Set in the swampy outer banks of North Carolina, The Peanut Butter Falcon is an endearing film that follows a Huckleberry Finn inspired story of friendship, liberation and redemption. The film sees Zak (Zack Gottsagen), a 22-year-old with Down’s syndrome, who runs away from his assisted living facility to follow his dream of becoming a wrestler by going to the wrestling school of his idol. Along the way he comes across Tyler (Shia LaBeouf), who is a crab fisherman haunted by familial loss that is also on the run for burning his fishing competitor’s equipment and causing a dock fire. They form an unlikely bond on their odyssey as they are followed by Zak’s carer Elanor (Dakota Johnson) and Tyler’s vengeful competitors.
On the surface one might think that the film is packed with clichés and classic movies tropes that creates a run of the mill ‘outlaws on the lam’ film. However, it is anything but this! The familiar concept of ‘mismatched buddies on the run’ is taken on in a fresh way that sheds light on important issues, bringing much deeper undertones for the viewers to enjoy. This is one of the factors that make this film a hidden gem! The juxtaposition between Tyler and Eleanor’s treatment of Zak brings in to question the lack of support for disabled people in America and the best ways to treat them. Tyler treats Zak in the same way he is seen to treat people in the beginning of the film, with harsh and to the point remarks that let Zak experience life for what it is. On the other hand Eleanor, despite having her intentions in the right place as she is caring for Zak who is housed by the state in a retirement home, tries to shield him and protect him from everything which in turns stops his experiences of life and isolates him as ‘different’. This theme comes to a head when all three of them are travelling on the raft Zak and Tyler built. Tyler tells Eleanor to stop treating him like a child and she rebuts this while Zak practices holding his breath off the back of the raft. As the argument apex’s, he erupts from the water having caught a fish for lunch which powerfully displays without words that whilst people with disabilities are different, they are capable and unique in their abilities.
Another significant theme that is masterfully portrayed throughout the film is that of liberation and redemption. All three characters have something holding them back. Zak has the fact the state is not funding his proper housing or care and wants to escape, Tyler deals with the death of his brother from a car crash in which he was driving, and Eleanor is a widow despite being very young. The characters help each other through their demons, yet it is done in a predominantly visual manner that serves to make it come across as a more authentic and natural process. As the relationship between Zak and Tyler develops, the progression between Tyler helping Zak with his problems and then vice-versa is shown by who is leading the other whilst they travel on foot. In what is probably one of the most beautiful film scenes of recent times, Zak and Tyler come across a blind man who baptises them and allows them to build a raft to travel on down the river. The symbolism of a blind man, who can only judge the pair based on the personality presented to him at that point and who would not be immediatley aware of Zak’s disorder, washing away their sins and demons is both poignant and moving. This scene sits around the halfway mark of the film and represents the pair’s liberation. The section finishes with the pair drifting quietly down the river on their raft sitting side-by-side and thus for the first time traveling synchronously. Zak turns to Tyler and tells him he will give Tyler all of his birthday wishes, at which point Tyler silently breaks down, and it is here that the death of Tyler’s brother is made evident to the viewer. The beginning of the pair’s redemptive undertakings, which dominates the second half of the film, comes with a heart-wrenching exchange of dialogue in which Zak states “I can’t be a hero because I am a Down’s syndrome person,”. Rather than becoming an over-familiar teaching moment, Tyler, who is by no means a conventional “good guy”, simply disregards the suggestion with “What does that have to do with your heart?”. This sequence of scenes is genuinely beautiful.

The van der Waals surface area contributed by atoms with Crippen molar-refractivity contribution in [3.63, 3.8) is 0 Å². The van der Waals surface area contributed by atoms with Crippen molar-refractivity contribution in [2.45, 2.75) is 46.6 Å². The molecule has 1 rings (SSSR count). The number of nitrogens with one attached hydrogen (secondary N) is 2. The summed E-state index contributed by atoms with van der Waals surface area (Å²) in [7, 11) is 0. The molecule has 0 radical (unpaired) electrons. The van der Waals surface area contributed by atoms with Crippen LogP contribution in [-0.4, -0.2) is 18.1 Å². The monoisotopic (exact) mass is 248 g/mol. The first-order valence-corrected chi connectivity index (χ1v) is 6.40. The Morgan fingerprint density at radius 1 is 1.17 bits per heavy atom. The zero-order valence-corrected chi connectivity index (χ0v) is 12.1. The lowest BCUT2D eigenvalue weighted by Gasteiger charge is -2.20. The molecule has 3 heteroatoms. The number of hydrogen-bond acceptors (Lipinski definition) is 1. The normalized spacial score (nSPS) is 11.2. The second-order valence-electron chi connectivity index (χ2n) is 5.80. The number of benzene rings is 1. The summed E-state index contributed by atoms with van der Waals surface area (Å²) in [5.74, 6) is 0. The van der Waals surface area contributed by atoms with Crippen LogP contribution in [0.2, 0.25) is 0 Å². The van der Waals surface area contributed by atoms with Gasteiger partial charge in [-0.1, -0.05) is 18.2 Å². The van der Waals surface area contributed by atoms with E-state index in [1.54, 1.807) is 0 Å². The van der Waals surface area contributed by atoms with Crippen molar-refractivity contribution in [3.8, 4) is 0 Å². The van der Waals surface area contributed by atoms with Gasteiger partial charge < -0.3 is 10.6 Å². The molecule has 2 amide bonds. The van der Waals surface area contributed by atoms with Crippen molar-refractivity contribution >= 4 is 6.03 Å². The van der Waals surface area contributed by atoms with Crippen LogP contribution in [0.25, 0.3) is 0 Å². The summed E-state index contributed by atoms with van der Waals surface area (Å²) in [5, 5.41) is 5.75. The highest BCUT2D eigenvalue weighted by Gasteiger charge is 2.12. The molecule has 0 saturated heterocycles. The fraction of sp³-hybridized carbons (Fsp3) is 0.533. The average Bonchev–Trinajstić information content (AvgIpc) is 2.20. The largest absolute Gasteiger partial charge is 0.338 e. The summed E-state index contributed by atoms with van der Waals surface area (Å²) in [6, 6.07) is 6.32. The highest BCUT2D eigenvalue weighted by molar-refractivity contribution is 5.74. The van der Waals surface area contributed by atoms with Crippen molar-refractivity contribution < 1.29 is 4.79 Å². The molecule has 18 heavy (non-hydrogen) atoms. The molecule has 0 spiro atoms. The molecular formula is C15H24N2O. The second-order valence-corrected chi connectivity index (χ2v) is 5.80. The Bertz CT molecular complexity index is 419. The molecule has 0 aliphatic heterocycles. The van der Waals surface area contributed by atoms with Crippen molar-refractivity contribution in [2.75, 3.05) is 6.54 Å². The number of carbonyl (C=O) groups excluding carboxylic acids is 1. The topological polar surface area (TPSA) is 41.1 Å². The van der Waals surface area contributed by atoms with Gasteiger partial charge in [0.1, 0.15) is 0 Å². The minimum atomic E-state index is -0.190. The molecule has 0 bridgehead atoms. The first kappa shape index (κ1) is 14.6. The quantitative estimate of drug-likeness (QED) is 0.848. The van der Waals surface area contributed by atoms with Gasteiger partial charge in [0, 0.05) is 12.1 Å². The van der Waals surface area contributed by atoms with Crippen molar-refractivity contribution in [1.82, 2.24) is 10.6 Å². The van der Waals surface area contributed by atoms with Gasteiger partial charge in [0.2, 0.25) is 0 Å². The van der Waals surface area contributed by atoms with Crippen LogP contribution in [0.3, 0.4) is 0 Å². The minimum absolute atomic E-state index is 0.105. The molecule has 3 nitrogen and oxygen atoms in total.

With a chemistry that is palpable, the casting of this film is simply brilliant, with acting that feels natural and genuine. Zack Gottsagen establishes himself as a rising star with a charisma and screen presence that instantly wins the viewer over. Additionally, Shia LaBeouf provides a brilliant performance that brings significant depth to his character, which is bolstered by the fact it has seemed to mark a redemption for him in his personal life. Additionally, the cinematography is captivating. With a multitude of beautiful shots, it allows the viewer to really feel the hot and humid setting of the film, which again only contributes to the experience of the film as a whole.
To do this film justice in so few words is an impossible challenge. With a finale that could have so easily failed to have paid off, the movie evokes feelings of contentment and wholesomeness that only an indie movie can really achieve. Through what seems to be overwhelming sadness at the beginning, the film somehow manages to create a light that shines so brightly by the end. It provides an honest and moving take on complex issues to create a simple but endearing parable. Likely to leave you tearing up with an ear-to-ear smile, The Peanut Butter Falcon is simply a must watch.
Watch the trailer for The Peanut Butter Falcon below: